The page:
|The Georgia Agricultural Experiment Stations
College of Agricultural and Environmental Sciences
The University of Georgia
|2003 Corn Performance Tests|
Research Report Number 690
|Table of Contents|
Insect Screening Results
Evaluation of Corn Hybrids for Resistance to Insects
M. D. Krakowsky and N. W. Widstrom
The environmental conditions in Georgia during the 2003 growing season were not conducive to the buildup of insect populations large enough to cause extensive damage to corn. Generally, late-planted corn left in the field for an extended period after maturity is most prone to insect damage.
To reduce the potential for insect problems it is recommended that hybrids with resistance to insects be planted, as these hybrids are presently the most economical means, especially in late plantings, to reduce damage of corn by corn earworm, fall armyworm, pink scavenger caterpillar, and maize weevil. Consult your local county agent and/or extension entomologist for additional control recommendations for other insects.
Percent yield losses attributable to all insects for individual hybrids varied from 0.7% to 5.9% and are reflected by VG, G, and F ratings in the table (P and VP ratings are also present for some hybrids evaluated 2 or more years). The absence of P and VP reflects the less favorable environmental conditions for insect populations, though the ratings are present for some hybrids evaluated 2 or more years. Hybrids in the tests sustained average yield losses of 2.5% and 2.1% in the short-season and mid and full-season hybrid tests, respectively. Of the total losses, about 38% was due to feeding by corn earworm, 43% to feeding by pink scavenger caterpillar, and 18% to feeding by maize weevil. Losses to the pink scavenger caterpillar and maize weevil are based on damage by multiple generations of these insects as corn dries in the field, and these losses can be reduced by timely harvest of the corn from the field.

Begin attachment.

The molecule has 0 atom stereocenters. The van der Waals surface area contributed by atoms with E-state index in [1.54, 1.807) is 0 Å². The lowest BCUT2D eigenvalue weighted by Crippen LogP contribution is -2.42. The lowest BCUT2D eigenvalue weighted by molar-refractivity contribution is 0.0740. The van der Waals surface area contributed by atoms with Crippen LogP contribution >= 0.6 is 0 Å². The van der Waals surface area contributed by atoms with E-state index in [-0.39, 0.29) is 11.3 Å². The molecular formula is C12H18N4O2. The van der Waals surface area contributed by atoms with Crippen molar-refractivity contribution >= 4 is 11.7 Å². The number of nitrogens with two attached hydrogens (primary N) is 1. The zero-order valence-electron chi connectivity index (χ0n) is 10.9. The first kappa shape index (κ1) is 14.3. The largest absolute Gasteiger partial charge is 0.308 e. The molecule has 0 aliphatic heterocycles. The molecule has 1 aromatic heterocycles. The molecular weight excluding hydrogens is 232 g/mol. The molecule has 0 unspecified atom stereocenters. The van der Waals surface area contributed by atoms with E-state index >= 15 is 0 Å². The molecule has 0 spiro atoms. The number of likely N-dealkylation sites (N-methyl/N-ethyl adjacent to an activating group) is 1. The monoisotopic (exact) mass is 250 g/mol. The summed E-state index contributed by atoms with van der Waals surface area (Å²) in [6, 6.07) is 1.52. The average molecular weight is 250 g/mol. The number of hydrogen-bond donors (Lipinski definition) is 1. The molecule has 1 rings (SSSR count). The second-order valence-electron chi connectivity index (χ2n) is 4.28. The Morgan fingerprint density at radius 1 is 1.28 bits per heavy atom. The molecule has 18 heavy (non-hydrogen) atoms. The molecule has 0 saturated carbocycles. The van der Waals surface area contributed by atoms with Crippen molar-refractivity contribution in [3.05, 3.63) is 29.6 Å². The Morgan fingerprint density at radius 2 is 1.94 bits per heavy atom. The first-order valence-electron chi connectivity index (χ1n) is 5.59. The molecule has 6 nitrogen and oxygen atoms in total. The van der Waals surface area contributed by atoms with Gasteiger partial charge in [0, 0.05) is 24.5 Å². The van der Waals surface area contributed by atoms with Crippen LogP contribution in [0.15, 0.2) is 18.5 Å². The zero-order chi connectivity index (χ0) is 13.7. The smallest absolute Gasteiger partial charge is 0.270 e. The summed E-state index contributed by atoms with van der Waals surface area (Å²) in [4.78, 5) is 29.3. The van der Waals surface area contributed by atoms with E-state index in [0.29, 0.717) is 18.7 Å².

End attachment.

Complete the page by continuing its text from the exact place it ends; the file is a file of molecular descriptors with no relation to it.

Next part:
Evaluations for resistance to corn earworm and fall armyworm, maize weevil, and pink scavenger caterpillar are given for hybrids in the following tables. Lettered ratings refer to only to relative resistance to insects and are not indicative of yield. Thus, a hybrid rated poor for resistance to insects might be among the highest yielders and vice-versa. See the yield data in other tables for this information.
Husk tightness ratings were assigned using a scale of 1 to 5, in which 1 = very loose husk and 5 = very tight husk. No average rating was less than 2 or greater than 4; therefore, only loose, medium, and tight ratings are given in the tables.
Both hybrid tests were planted April 24, 2003 and were later thinned to 20,000 plants per acre. Ratings for overall insect damage were completed in early October. Data for this section was compiled by J. M. Cook and J. C. Mullis of the United States Department of Agriculture, Crop Genetics and Breeding Research Unit, Coastal Plain Experiment Station, Tifton, Georgia.